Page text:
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Trish Clifford from Richmond Rivets

Planting seeds for North Richmond’s rebirth

on September 27, 2010

Shields-Reid Park came to life Saturday afternoon as more than 100 residents turned out for the 1st annual North Richmond Green Festival.

Organizers said they hoped the event would build environmental awareness and community solidarity in the historically impoverished and crime-plagued neighborhood.

“We plan to do this every year. We want people to learn about new stuff and to keep our environment clean,” said Eren Samano, one of the event’s organizers

The event was organized by the Neighborhood House of North Richmond, a longtime community nonprofit, and drew several other government and private organizations. County sheriff’s deputies and city firefighters were also on hand.

At the park, which sits on the city’s border with unincorporated county lands, hip-hop and reggae tunes blasted from a sound system rigged to a mobile stage. Vendors showcasing information on affordable housing and environmentally safe practices lined the park’s edges.

The Richmond Rivets, an environmental group, was one of several organizations that brought seeds and other agricultural products for display.

Trish Clifford, a Rivets representative, said she wanted to show residents the quality of the produce they could grow in their own gardens.

Trish Clifford from Richmond Rivets

Trish Clifford of Richmond Rivets, a transition initiative, explains how to plant lettuce seeds

“We’ve lost a lot of basic skills in society. We’ve outsourced them and the transition is about how do we get it all back,” Clifford said.

K. Iyalode Kinney of Communities United Restoring Mother Earth (CURME) echoed similar sentiments of health through natural products.

Keeping a garden goes beyond just saving the earth – it’s about self-sufficiency, Kinney said.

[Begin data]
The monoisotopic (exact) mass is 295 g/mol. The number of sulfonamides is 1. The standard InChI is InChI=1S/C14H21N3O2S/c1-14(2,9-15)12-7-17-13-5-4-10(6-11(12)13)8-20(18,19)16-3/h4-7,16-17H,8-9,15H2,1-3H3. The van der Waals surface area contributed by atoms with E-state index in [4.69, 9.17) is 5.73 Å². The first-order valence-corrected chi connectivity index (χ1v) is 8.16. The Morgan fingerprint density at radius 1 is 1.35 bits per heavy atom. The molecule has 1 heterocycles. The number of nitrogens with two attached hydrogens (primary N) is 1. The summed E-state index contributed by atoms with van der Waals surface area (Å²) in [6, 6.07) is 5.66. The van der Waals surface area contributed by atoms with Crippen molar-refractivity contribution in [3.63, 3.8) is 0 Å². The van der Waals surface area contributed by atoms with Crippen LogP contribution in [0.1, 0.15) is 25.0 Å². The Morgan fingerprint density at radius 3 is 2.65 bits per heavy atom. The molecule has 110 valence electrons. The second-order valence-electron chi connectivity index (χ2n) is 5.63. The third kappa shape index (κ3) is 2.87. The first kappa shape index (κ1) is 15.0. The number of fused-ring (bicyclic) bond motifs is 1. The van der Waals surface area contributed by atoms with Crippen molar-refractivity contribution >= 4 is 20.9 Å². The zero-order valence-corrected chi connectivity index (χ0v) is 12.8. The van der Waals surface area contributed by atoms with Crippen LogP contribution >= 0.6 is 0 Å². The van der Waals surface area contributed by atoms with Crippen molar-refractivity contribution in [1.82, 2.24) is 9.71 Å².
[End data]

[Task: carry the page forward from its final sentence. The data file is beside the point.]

“It’s pure and we need that here,” she said, pointing to a display of colorful herbs. “We need it everywhere, but we especially need it here, so that people can take care of themselves.”

Earlier Saturday morning, Samano and more than a dozen youth volunteers planted native flowers along the front and side of Shields-Reid Community Center.

Saturday’s event was the perfect opportunity to showcase their efforts, Samano said.

“People come by and say ‘oh this place is going to be so nice,’” she said, smiling broadly.

The community center is also set to get a new paint job within the next few months.

The event, which included free food and entertainment, was paid for with mitigation funds through the West County Sanitation District, said Carla Orozco, community coordinator for the Neighborhood House of North Richmond.

The mitigation funds are the result of a 2004 agreement between the City of Richmond and Contra Costa County to compensate North Richmond residents for the impacts of nearby waste processing plants. More than $1.3 million flowed into community services last year, according to city records.

Shields- Reid Community Center

Entrance to the community garden at Shields-Reid Community Center

Orozco said mitigation funds and community volunteers have been indispensible to her community organizing efforts.

The event drew several local politicians and candidates to the park. City Councilman Nat Bates, council candidates Jovanka Beckles and Eduardo Martinez, and a representative from Mayor Gayle McLaughlin’s office were among those in attendance.

Bates, who also sits on the committee overseeing the mitigation funds, hailed the event during short remarks to residents gathered near the stage.

“This was one of the best expenditures we have made in terms of appropriating money to the community,” Bates said. “I’m very proud to have been part of this. North Richmond is a beautiful place to live and it deserves the kind of funding that we provided.”

Henry Clark, a longtime local leader and advocate for environmental justice, said North Richmond has historically been slighted by local government. Clark said the community’s improvement must be driven by grassroots efforts.

“We have been abandoned, until we began to organize for ourselves,” Clark said.

Orozco said she hopes the green festival is the start of a broader movement to beautify this small community.

“We can’t expect other people to do it for us,” she said.

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